Among the many financial market considerations being speculated upon in the wake of Brexit is the appetite for bank lending to commercial real estate. A fall in capital values and
consequent rise in LTVs on existing lending could push up capital requirements, making
historic lending less profitable and diminishing the availability of funds for future lending.
However, in analysing some of the more adverse anticipated market scenarios, we find that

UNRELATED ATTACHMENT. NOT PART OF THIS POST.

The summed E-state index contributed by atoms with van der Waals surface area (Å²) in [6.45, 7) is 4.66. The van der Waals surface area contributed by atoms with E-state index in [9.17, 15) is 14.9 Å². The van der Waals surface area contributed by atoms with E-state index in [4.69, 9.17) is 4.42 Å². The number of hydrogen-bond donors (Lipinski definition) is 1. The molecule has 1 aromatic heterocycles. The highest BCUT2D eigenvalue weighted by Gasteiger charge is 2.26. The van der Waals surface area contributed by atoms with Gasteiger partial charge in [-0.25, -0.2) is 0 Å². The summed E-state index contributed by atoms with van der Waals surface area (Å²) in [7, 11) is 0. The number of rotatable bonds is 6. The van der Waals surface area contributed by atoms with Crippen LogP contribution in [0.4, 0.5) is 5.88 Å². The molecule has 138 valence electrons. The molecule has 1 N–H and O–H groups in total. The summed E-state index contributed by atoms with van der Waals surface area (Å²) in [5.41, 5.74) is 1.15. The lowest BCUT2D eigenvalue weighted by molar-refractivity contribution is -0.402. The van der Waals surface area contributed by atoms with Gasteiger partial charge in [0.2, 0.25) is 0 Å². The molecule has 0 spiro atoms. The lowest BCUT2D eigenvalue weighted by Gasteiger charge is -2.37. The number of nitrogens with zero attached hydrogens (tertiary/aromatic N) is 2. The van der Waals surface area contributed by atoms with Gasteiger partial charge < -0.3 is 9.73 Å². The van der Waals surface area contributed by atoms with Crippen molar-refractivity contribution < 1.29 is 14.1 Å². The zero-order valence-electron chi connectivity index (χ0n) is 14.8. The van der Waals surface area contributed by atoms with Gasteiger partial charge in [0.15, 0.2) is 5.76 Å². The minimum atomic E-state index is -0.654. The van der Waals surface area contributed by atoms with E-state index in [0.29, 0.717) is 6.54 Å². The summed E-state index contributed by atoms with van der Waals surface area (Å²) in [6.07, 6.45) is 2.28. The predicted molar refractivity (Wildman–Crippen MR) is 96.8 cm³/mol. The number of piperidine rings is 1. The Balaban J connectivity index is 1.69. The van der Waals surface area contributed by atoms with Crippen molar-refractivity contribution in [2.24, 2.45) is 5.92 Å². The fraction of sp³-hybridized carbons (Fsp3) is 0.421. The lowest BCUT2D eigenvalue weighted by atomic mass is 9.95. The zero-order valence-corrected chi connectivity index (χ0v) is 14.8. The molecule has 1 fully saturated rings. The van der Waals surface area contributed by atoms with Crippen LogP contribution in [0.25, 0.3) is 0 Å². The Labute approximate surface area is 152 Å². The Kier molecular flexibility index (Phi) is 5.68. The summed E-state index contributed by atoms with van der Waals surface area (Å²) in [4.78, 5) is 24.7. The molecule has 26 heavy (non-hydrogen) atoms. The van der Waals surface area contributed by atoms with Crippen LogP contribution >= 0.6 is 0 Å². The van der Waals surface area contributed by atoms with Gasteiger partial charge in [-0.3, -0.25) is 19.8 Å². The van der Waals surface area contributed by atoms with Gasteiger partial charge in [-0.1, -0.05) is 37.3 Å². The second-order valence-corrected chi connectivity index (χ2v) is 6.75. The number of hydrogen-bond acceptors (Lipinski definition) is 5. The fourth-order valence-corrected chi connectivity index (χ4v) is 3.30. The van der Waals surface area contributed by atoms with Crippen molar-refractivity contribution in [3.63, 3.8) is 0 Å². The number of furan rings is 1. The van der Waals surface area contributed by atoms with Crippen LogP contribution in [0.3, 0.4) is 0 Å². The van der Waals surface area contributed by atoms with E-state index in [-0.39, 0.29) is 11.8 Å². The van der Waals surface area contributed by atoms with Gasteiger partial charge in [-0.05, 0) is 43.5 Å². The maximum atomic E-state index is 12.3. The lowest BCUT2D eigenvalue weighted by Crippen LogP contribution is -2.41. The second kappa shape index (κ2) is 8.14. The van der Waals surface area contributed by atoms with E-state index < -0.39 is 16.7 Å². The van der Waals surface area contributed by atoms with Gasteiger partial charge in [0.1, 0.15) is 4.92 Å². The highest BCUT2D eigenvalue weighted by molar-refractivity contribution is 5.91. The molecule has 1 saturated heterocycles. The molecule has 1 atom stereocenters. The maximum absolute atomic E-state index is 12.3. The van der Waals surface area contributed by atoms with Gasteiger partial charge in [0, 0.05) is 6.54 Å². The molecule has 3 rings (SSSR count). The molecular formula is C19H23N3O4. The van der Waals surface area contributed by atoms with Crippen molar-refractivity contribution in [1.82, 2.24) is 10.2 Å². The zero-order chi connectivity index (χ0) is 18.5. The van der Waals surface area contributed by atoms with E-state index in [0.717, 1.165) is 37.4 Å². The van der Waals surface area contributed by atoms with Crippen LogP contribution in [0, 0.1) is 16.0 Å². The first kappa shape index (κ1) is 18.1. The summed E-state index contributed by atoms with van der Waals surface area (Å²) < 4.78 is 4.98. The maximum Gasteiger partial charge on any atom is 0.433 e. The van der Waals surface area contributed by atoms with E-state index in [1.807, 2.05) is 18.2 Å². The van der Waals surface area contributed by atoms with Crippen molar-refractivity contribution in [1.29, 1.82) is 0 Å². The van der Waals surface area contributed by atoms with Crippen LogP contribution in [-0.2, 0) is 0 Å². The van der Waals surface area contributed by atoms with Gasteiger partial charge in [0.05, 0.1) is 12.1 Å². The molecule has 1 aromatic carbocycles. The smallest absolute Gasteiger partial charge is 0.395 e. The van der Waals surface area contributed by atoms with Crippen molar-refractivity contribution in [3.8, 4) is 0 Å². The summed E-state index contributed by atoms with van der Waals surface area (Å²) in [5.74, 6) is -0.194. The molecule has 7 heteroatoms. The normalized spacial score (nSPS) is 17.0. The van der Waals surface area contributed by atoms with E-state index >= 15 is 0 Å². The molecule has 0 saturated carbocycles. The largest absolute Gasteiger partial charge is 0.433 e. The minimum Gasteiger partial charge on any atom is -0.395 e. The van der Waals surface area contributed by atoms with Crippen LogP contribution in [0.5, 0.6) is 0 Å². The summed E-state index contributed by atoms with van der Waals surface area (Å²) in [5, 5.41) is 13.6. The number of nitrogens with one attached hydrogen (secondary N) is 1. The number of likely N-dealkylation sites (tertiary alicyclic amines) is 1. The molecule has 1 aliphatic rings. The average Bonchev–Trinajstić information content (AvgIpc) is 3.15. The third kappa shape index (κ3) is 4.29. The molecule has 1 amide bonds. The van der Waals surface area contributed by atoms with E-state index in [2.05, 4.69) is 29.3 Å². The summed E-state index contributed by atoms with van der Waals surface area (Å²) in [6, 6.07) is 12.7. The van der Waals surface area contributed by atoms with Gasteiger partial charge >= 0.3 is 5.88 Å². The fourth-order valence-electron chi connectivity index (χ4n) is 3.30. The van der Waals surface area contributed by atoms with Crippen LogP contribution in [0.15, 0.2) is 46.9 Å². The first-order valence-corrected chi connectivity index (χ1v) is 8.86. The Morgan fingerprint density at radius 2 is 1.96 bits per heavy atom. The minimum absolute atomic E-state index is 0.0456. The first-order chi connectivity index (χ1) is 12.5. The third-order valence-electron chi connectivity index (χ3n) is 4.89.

any capital shortfall is likely to be minimal – a minute fraction of that facing the industry in the 2008/09 crisis. So, Bank lending to commercial real estate will not be significantly curtailed by capital constraints brought on by post-vote market jitters. Furthermore, recent action by the Bank of England to reduce the counter-cyclical capital requirement will in effect act to dampen the impact of rising RWAs on balance sheets. Of course, other factors may influence lending behaviour on the part of the banks, but restructuring in the UK lending market means that borrowers are far less exposed to one type of lender than was the case a decade ago.